Welcome 2024

a Mexican VC
4 min readJan 31, 2024


Year in Review at DILA Capital

“Every new beginning comes from other beginnings end,” Seneca.

Things begin. Things end. The end of one thing leads to the beginning of another. This is why December 31st is my favorite day of the year; while it is just like any other (days begin and days end), and it may seem arbitrary, this one has a special feeling to it because it is not only the end of a day, but the end of a year. It allows us to learn from the events of the past year and plan for the year ahead.

While I am a huge supporter of living in the present moment and never obsess over what has happened in the past or lose myself in visions of the future, I find it extremely important to look to the past in order to learn. The past is behind us and there is nothing we can do but analyze and reflect: it is an opportunity to turn whatever happened to our own benefit.

When we were writing this letter last year, this is what we expected of 2023: “. . . remain difficult, who knows when we will hit the bottom of the curve, surely to remain tough . . . we expect a more meritocratic ecosystem, with less capital from foreign investors . . . we will be looking for efficiency over growth and better unit economics. . .” However, we also expected there to be extraordinary opportunities because, “. . . problems still need to be solved, companies still need to innovate and venture capital is still very much needed for the development of our countries. . . The most influential companies of today all began as startups in need of capital.”

And while we were correct, we never expected 2023 to be as tough as it was. Looking back to 2023, if I could use one word, it would be “slow” and this is how I would summarize the VC landscape in Latin America:

  • Nervous investors deploying less capital into fewer companies.
  • Internal rounds were the norm versus open rounds, we heard of more round extensions than ever before.
  • Startups focused on survival and capital efficiency.
  • Many companies started looking for a path to profitability/breakeven to have the optionality to raise venture capital again or to not.
  • Limited M&A and IPO activity.
  • Despite tough conditions in the capital markets, Latin America, and particularly Mexico, had a good year with respect to sales and consumption.
  • 2023 will be remembered as the year Artificial Intelligence became mainstream.

So, what did we learn and what are my takeaways?

  • Back to basics: build great businesses that solve real pains for your customers, with sane unit economics.
  • Invest in startups that are creating real value for their clients today. If you do this, the rest will come. Call it capital, debt, profitability . . . it will come to the businesses that are building real revenue and real profits, through offering customers great products and services.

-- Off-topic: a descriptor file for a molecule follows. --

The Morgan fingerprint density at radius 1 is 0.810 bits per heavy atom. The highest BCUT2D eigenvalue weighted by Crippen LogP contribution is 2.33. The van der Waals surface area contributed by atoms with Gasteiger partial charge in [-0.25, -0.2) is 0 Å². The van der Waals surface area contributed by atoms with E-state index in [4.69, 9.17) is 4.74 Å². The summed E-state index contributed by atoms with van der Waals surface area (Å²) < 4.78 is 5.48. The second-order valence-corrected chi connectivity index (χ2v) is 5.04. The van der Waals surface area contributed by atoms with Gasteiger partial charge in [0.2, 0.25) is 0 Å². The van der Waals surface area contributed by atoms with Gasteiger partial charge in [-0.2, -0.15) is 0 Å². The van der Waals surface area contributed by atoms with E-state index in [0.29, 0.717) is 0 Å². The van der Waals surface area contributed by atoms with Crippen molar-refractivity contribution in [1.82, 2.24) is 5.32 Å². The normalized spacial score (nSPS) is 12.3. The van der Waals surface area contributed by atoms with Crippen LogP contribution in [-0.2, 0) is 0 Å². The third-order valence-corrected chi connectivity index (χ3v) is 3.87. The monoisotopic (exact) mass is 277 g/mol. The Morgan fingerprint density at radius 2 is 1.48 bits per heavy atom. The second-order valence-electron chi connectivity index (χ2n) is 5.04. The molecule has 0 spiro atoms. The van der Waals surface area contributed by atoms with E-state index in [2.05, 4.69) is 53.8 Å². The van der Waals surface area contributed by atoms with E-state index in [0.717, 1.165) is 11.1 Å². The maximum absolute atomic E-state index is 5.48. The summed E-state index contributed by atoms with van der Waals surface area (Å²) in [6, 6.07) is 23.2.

• Growth vs Profitability: this is a discussion we had all year. And while I believe that profitability is extremely important and has to be achieved, we want to invest in companies that can scale, so growth is extremely important. If you can grow 50% a year for 10 years, your company will be enormous, but you must do it assuring that you can be profitable. We love companies that preserved cash while enabling growth. We need to look at growth through the eyes of an IRR perspective: what is the return on the invested capital? What is the return on the growth dollars we are spending? What is the payback of the customer acquisition, what is the lifetime value of your client?
  • All capital comes at a cost: high interest rates affect every vertical in the capital markets and every stage of investing. In 2023, we expected interest rates to stay higher and for longer than the rest of the market did. . . . Let’s see what happens in the coming months.
  • In complicated environments is where innovation and creativity pay off: innovation in the face of constraint.
  • Cycles: The venture capital industry is closely tied to broader economic trends, and its dynamics are influenced by various factors during different phases of the economic cycle. In economic downturns, access to capital tightens, and risk aversion increases. Venture capital funding may decline as investors become more cautious and conservative in their investment decisions. Negative economic sentiment can result in heightened caution among investors. Venture capitalists may focus more on preserving capital and supporting existing portfolio companies rather than making new, riskier investments.

In conclusion, we must see the bigger picture and look beyond the noise and volatility. While the current economic downturn we live in 2022 and 2023 influenced funding availability, valuations, portfolio performance, investor sentiment, industry focus, and exit opportunities, we must remember we are long term investors, we need to navigate these dynamics and adapt our strategies based on the prevailing economic conditions.

2024 is here and I cant wait to see what it has in store. . .



a Mexican VC

Alejandro Diez Barroso. General Partner @ DILA Capital, a venture capital firm focused on Latin American and Hispanic startups.